Driving at night is a dreadful and dangerous. Road fatalities triple during the night, according to the National Highway Traffic Safety Administration.
Human eyes don’t help much either. They’re terrible at seeing at night with depth perception, peripheral vision, and ability to distinguish color diminished. Although headlights illuminate the road, typical low beams stretch from 160 to 250 feet in front of your vehicle, while high beams shine about 350 to 500 feet ahead. When you’re driving at 60 mph, it takes more than 200 feet to stop, so there’s not much room for error.
So to traverse these dangerous and dark roads, here are 10 tips to keep in mind when driving after the sun goes down.
We’ve found that headlights even in brand-new cars are sometimes uneven or pointed lower than necessary. So it’s worth the effort to aim them correctly. If you do it yourself, use the instructions in your owner’s manual. And be patient. It may take a few tries before you have them pointed perfectly. Just make sure those newly aimed lights are not blinding oncoming traffic.
Even lights that are aimed correctly can cast a dim glow if something is blocking the light, so be sure to clean the road grime from your headlights often. If you have an older car with plastic lens covers, those covers might have yellowed or faded over the years. The best fix is to buy a headlight polish kit to remove the haze so your lights shine through brightly. And check that they produce the same amount of light as they did when new. Aged incandescent bulbs make less light than new ones.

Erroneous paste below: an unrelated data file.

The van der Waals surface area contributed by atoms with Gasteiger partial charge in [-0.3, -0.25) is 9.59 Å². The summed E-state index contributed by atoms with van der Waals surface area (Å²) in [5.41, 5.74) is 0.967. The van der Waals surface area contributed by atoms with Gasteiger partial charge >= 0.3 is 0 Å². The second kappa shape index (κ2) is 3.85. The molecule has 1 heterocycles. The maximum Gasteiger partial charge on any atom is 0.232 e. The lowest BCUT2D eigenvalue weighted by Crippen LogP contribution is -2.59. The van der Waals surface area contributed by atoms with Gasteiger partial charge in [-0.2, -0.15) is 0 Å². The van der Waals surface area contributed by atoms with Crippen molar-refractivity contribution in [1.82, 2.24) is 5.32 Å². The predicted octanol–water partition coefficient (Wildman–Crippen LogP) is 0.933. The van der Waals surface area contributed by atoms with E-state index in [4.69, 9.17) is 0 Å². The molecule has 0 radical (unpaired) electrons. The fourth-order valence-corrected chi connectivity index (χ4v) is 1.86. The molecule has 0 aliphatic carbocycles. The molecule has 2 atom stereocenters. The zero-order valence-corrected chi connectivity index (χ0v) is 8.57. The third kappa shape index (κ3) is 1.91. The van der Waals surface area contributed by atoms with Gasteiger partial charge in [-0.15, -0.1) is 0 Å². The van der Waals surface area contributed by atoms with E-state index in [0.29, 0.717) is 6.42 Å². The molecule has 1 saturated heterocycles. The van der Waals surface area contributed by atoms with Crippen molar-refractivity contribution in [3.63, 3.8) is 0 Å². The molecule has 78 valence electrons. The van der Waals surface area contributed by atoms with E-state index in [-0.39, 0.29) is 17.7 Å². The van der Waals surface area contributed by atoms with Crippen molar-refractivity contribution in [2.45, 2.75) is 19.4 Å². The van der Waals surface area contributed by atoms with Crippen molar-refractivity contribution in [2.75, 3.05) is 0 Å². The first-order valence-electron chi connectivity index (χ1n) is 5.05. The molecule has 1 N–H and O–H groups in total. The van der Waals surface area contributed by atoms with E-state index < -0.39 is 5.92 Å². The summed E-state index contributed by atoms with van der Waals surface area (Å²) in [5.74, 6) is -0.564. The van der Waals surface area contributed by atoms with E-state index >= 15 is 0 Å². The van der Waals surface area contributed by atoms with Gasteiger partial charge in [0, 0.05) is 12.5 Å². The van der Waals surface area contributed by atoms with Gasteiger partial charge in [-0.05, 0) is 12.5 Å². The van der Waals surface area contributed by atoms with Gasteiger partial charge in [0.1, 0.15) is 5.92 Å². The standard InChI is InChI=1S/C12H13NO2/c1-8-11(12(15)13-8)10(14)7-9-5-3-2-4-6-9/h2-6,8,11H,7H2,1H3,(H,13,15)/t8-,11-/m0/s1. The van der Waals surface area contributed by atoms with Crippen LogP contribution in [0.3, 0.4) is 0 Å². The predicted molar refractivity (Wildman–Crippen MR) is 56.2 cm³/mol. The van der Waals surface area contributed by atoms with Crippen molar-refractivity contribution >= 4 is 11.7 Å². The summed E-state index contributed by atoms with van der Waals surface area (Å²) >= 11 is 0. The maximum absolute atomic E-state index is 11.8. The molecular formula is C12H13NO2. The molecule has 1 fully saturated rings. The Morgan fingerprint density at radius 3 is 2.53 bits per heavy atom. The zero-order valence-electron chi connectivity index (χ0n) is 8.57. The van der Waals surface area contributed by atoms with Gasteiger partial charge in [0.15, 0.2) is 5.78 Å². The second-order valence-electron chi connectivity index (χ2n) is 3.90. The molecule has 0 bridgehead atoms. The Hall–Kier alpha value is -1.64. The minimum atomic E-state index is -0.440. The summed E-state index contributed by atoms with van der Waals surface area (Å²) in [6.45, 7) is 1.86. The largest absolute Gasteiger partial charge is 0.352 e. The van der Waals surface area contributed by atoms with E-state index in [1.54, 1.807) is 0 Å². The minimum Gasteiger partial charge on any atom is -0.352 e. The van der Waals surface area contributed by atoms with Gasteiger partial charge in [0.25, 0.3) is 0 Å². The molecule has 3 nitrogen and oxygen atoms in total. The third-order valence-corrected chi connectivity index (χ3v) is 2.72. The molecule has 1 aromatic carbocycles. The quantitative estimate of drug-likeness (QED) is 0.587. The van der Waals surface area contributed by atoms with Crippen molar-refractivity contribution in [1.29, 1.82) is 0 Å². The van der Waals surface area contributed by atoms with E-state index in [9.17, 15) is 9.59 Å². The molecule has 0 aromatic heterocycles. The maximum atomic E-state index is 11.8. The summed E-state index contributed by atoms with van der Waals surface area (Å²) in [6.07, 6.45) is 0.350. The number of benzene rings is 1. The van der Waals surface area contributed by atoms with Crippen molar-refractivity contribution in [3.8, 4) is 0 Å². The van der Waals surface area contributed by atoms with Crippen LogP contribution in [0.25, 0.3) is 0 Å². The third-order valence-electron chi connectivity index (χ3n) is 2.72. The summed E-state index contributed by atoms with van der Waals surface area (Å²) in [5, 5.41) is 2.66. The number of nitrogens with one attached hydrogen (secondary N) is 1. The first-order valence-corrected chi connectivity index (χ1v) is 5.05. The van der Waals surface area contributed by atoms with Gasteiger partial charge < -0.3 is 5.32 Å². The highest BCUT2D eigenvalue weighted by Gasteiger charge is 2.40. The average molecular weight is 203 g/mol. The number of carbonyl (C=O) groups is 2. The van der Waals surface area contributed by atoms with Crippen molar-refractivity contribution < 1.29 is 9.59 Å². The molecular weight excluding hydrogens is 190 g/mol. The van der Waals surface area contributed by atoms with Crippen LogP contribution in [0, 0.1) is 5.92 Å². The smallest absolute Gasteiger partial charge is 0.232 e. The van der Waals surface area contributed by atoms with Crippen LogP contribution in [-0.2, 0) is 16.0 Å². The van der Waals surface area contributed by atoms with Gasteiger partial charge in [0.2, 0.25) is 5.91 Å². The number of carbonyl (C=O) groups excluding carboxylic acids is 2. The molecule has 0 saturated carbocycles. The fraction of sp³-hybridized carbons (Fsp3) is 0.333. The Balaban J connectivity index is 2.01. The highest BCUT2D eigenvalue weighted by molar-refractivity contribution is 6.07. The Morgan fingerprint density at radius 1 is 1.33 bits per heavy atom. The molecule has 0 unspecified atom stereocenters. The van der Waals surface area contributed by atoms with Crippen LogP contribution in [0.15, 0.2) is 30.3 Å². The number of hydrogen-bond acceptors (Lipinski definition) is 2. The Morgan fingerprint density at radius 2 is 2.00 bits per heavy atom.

Cars come with dashboard dimmer switches for a reason. With bright dashboard LEDs and large infotainment screens finding their way into vehicles, there are a lot of sources of unnecessary and distracting lighting inside a vehicle that can diminish your vision. Dimming dash lights can remove reflections on the windshield and allow your eyes to better adjust to the darkness ahead, improving nighttime visibility.
Other interior lights like map lights can also distract form nighttime driving, often casting light throughout the cabin. Not every car is a culprit when it comes to bright map lights—luxury cars do a good job with directing such lights—but it’s best to not use them at all.